Alice: Almost to a detriment of the lives and the experiences of, for example, people of color who have disabilities.

Patty: Right. It makes sense because the people that were leading were white and middle class, and that was their primary focus perhaps of marginalization, but when you’re a disabled woman of color, there are many, many ways that we get undermined both individually and collectively, and many ways that we can draw on our strengths. I think Disability Justice firstly interacts with the whole concept, which is not new, of intersectionality. Disability does this also which is, I think, a very key part.

Disability Justice is really bringing our bodies into the conversation because I think disability rights was trying to assert a sense of normalcy around disability. In fact, of course, disability is a natural part of being in a body, just like being older is a natural part of being in a body, and being a toddler is a natural part. It’s not like we’re doing it wrong when we’re disabled or when we’re old, it’s just what it means to be in a body. We come in various forms and shapes and at the same time, because the disability rights movement is essentially an assimilationist movement, it didn’t want to bring the bodies complexities into the political [inaudible 00:13:11] so to speak. It kind of maintained the privacy around how we are distinct when we have nonconforming bodies, non-normative bodies.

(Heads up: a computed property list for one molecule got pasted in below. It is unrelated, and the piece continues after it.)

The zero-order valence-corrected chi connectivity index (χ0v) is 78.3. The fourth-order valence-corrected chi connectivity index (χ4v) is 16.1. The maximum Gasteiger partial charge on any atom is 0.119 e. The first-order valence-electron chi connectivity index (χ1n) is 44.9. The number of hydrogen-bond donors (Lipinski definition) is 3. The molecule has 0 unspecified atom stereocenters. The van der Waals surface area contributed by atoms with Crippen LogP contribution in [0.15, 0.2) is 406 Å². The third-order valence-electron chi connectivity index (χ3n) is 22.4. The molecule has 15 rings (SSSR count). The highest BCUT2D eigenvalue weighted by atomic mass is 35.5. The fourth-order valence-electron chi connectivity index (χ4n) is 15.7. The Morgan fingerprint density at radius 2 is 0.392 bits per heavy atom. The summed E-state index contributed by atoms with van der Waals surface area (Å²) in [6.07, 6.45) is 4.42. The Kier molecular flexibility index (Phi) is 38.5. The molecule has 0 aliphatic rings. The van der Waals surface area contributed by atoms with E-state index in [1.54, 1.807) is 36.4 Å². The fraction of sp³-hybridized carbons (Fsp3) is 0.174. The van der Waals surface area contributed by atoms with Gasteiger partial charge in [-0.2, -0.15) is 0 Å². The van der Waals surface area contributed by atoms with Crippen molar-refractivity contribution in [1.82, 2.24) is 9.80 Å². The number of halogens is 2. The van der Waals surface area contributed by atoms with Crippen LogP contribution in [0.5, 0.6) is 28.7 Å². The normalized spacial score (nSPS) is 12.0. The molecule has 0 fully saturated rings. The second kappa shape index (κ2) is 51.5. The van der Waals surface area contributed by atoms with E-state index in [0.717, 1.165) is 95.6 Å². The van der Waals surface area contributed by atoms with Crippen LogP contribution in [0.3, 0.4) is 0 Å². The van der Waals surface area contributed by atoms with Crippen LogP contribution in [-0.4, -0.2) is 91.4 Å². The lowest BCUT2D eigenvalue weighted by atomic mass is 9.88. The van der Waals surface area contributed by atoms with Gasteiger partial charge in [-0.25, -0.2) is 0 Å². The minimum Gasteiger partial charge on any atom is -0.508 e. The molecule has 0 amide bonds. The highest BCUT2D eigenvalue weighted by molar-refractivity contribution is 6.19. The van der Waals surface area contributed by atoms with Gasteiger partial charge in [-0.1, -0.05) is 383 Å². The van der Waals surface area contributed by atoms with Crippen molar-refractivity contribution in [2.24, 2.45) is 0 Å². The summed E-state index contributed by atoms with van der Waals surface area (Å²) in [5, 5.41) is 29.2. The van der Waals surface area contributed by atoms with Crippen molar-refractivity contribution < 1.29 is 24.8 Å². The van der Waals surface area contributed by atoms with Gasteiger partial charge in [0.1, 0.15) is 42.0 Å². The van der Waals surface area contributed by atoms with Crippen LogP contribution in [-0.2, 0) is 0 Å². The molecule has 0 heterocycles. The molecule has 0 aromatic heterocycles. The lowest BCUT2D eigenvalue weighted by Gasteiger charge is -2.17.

Not only do I think that’s unnecessary, like I don’t need to be ashamed or averse to the change of my physical existence, but also it’s a huge strength for me as an individual and collectively, like we actually … I’ve learned a lot from living in a crip body, and I don’t need to leave those understandings aside. It’s actually a huge asset. It’s part of who I am, so it’s a huge asset to me and to the communities I’m involved in.